Have you ever waited for something to go on sale, then it never does and you’re stuck paying full price, or maybe even more?
A question I often get from farmers is how they can manage their fertilizer price fluctuations. According to Agriculture and Agri-Food Canada, fertilizer is the fourth-largest operating expense for Canadian farms at 11.7 per cent. For grains and livestock my team and I use options and futures to help manage the price fluctuations, but at the present time there is no established fertilizer futures market. The Chicago Board of Trade tried a fertilizer futures product in the 1990s, and the Chicago Mercantile Exchange had a contract available between 2004 and 2007. These products were not used enough and were discontinued.
One of the more common ways of predicting fertilizer prices is using seasonality. To be considered a seasonal trend, the underlying commodity needs to experience regular and predictable changes that reoccur every calendar year.
You may have heard that fertilizer prices are usually the least expensive from about midsummer until early fall. Going back a couple of decades, this holds true 19 out of 20 times. So now you should know exactly when to buy your fertilizer based on seasonality to help call the top/bottom… if only it were that easy.
You can think of seasonal data as only one part of the puzzle. All of my recommendations to farm clients are based on combining multiple areas of research. The next type of data that can help you make fertilizer pricing decisions is based on using the stock market.
There is an exchange traded fund (ETF) that trades on the New York Stock Exchange with the ticker SOIL: NYSE (see chart below).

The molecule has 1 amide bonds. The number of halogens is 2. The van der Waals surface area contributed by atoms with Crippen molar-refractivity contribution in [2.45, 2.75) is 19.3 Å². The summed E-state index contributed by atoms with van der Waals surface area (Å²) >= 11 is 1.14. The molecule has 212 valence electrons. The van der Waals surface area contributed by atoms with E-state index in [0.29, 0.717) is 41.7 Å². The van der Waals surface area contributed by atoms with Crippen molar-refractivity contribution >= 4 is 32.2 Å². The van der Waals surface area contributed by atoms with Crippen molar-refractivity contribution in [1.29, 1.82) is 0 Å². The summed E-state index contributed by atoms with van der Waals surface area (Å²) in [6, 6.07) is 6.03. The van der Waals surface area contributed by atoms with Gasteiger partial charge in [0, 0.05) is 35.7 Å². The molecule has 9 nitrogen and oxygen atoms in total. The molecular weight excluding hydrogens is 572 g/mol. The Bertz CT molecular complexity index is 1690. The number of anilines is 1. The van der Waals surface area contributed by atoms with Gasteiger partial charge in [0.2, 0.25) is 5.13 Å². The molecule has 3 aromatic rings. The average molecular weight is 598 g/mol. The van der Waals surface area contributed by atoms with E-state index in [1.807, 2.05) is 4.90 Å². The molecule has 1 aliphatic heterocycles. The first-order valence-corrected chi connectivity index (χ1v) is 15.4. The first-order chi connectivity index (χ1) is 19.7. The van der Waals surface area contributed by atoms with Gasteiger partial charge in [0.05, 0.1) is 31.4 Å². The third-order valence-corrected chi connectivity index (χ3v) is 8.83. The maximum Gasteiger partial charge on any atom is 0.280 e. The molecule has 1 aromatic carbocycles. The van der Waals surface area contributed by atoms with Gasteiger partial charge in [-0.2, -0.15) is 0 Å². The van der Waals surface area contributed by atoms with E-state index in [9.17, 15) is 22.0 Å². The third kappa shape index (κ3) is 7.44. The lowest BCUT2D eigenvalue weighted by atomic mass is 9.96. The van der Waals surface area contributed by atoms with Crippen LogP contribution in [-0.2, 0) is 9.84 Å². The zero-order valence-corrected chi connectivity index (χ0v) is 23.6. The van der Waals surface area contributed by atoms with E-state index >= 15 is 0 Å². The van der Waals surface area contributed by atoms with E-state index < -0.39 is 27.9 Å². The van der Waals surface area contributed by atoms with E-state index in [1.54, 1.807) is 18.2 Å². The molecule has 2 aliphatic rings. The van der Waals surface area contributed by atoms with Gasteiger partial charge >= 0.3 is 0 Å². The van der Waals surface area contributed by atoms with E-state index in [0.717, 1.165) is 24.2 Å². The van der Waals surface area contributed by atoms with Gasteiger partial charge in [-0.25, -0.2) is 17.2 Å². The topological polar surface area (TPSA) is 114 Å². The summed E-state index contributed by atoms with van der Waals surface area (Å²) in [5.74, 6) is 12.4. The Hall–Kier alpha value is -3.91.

It is called Global X Fertilizers/Potash ETF and it is a good place to start using the stock market to track fertilizer prices internationally. Currently, this ETF is composed of companies that are 28 per cent Chinese, 18 per cent Indian, 14 per cent North American, 12 per cent other Asian, 11 per cent Latin American, and 21 per cent other. In the past year, fertilizer prices have been declining and so has this ETF.
Keep in mind this ETF was first created in 2011, not allowing you to make actionable decisions based on longer-term historical data. We like to have at least 10 to 15 years of data when conducting our studies to give an accurate representation.
It is good to know where fertilizer prices are internationally, but what about just in North America? There are two companies that we analyzed to help give us a better understanding of where fertilizer prices might be heading in North America — PotashCorp of Saskatchewan and Mosaic Co. We cross-referenced the share price of these companies with fertilizer prices, going back 20 years.
Our results were quite interesting and found that Potash and Mosaic gave a three-month lead time for where fertilizer prices may be headed with 90 per cent accuracy.
Another ETF that we find useful is Market Vectors Agribusiness (ticker MOO: NYSE — see chart below).
We use this ETF to help give us an indication of where the overall agriculture sector may be headed. The current top-five holdings are Monsanto, Syngenta, Kubota Corp, Zoetis Inc., and Deere & Co. Since the holdings can change and the ETF started in 2007, we used companies in our study that gave us at least 15 years of data (see below).
- Deere & Company (DE: NYSE)
- Monsanto Company (MON: NYSE)
- Syngenta (SYT: NYSE)
- Archer Daniels Midland Company (ADM: NYSE)
- PotashCorp of Saskatchewan (POT: NYSE)
- Agrium Inc. (AGU: NYS
We decided to do a similar comparison with U.S. farm cash receipts (cattle, hogs, wheat, corn, and soybeans) as our previous study. Our research found that the companies above gave an indication one year ahead of time for where U.S. farm cash receipts may be heading with an 88 per cent correlation. Based on how most of these companies have declined in 2015 and 2016, there may be some more tough times ahead for the agriculture industry.
Bottom line: When you are making your decisions on when to buy fertilizer, when to sell your grains, or if you should build another bin, the decision should never be made on just one piece of information. Why? To reduce your risk. The human brain is an irrational organ, which is why emotion often defeats reason.
Have a process for your farm decision making and try to remove the emotion. Gather all the information from credible sources to make an informed decision. As I always say to my clients, manage your risks before they manage you.
Adam Pukalo is with PI Financial Corp. Member-Canadian Investor Protection Fund